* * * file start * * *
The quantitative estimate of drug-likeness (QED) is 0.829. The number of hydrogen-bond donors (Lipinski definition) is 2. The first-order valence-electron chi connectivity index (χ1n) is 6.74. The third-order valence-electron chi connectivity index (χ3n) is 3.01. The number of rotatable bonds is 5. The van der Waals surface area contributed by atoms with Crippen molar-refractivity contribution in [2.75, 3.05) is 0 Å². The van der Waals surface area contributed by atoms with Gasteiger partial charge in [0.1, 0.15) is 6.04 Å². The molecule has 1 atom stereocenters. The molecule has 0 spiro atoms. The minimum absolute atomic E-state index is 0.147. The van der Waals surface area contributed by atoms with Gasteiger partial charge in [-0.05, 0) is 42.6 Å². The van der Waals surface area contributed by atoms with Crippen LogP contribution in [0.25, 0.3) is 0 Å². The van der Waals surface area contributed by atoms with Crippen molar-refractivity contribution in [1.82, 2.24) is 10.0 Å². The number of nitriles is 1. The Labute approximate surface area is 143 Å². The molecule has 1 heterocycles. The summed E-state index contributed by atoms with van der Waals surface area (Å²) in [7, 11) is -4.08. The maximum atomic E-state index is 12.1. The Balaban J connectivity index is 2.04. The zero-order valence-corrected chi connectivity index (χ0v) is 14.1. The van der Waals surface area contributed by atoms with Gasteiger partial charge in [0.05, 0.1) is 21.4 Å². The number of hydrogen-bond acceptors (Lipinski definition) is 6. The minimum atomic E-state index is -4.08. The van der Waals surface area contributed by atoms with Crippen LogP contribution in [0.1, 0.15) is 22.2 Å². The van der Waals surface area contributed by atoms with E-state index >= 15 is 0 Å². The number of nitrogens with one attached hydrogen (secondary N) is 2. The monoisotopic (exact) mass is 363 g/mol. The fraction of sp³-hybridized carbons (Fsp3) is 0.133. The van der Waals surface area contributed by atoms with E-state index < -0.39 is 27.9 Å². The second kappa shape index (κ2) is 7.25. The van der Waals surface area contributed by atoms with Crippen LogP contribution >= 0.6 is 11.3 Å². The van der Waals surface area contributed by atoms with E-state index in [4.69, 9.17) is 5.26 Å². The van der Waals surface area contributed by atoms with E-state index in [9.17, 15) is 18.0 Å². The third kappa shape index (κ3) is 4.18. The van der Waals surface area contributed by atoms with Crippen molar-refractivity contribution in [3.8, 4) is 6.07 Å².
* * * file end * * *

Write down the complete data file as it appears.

The quantitative estimate of drug-likeness (QED) is 0.829. The number of hydrogen-bond donors (Lipinski definition) is 2. The first-order valence-electron chi connectivity index (χ1n) is 6.74. The third-order valence-electron chi connectivity index (χ3n) is 3.01. The number of rotatable bonds is 5. The van der Waals surface area contributed by atoms with Crippen molar-refractivity contribution in [2.75, 3.05) is 0 Å². The van der Waals surface area contributed by atoms with Gasteiger partial charge in [0.1, 0.15) is 6.04 Å². The molecule has 1 atom stereocenters. The molecule has 0 spiro atoms. The minimum absolute atomic E-state index is 0.147. The van der Waals surface area contributed by atoms with Gasteiger partial charge in [-0.05, 0) is 42.6 Å². The van der Waals surface area contributed by atoms with Crippen LogP contribution in [0.25, 0.3) is 0 Å². The van der Waals surface area contributed by atoms with Crippen molar-refractivity contribution in [1.82, 2.24) is 10.0 Å². The number of nitriles is 1. The Labute approximate surface area is 143 Å². The molecule has 1 heterocycles. The summed E-state index contributed by atoms with van der Waals surface area (Å²) in [7, 11) is -4.08. The maximum atomic E-state index is 12.1. The Balaban J connectivity index is 2.04. The zero-order valence-corrected chi connectivity index (χ0v) is 14.1. The van der Waals surface area contributed by atoms with Gasteiger partial charge in [0.05, 0.1) is 21.4 Å². The number of hydrogen-bond acceptors (Lipinski definition) is 6. The minimum atomic E-state index is -4.08. The van der Waals surface area contributed by atoms with Crippen LogP contribution in [0.1, 0.15) is 22.2 Å². The van der Waals surface area contributed by atoms with E-state index >= 15 is 0 Å². The number of nitrogens with one attached hydrogen (secondary N) is 2. The monoisotopic (exact) mass is 363 g/mol. The fraction of sp³-hybridized carbons (Fsp3) is 0.133. The van der Waals surface area contributed by atoms with E-state index < -0.39 is 27.9 Å². The second kappa shape index (κ2) is 7.25. The van der Waals surface area contributed by atoms with Crippen LogP contribution >= 0.6 is 11.3 Å². The van der Waals surface area contributed by atoms with E-state index in [4.69, 9.17) is 5.26 Å². The van der Waals surface area contributed by atoms with E-state index in [9.17, 15) is 18.0 Å². The third kappa shape index (κ3) is 4.18. The van der Waals surface area contributed by atoms with Crippen molar-refractivity contribution in [3.8, 4) is 6.07 Å².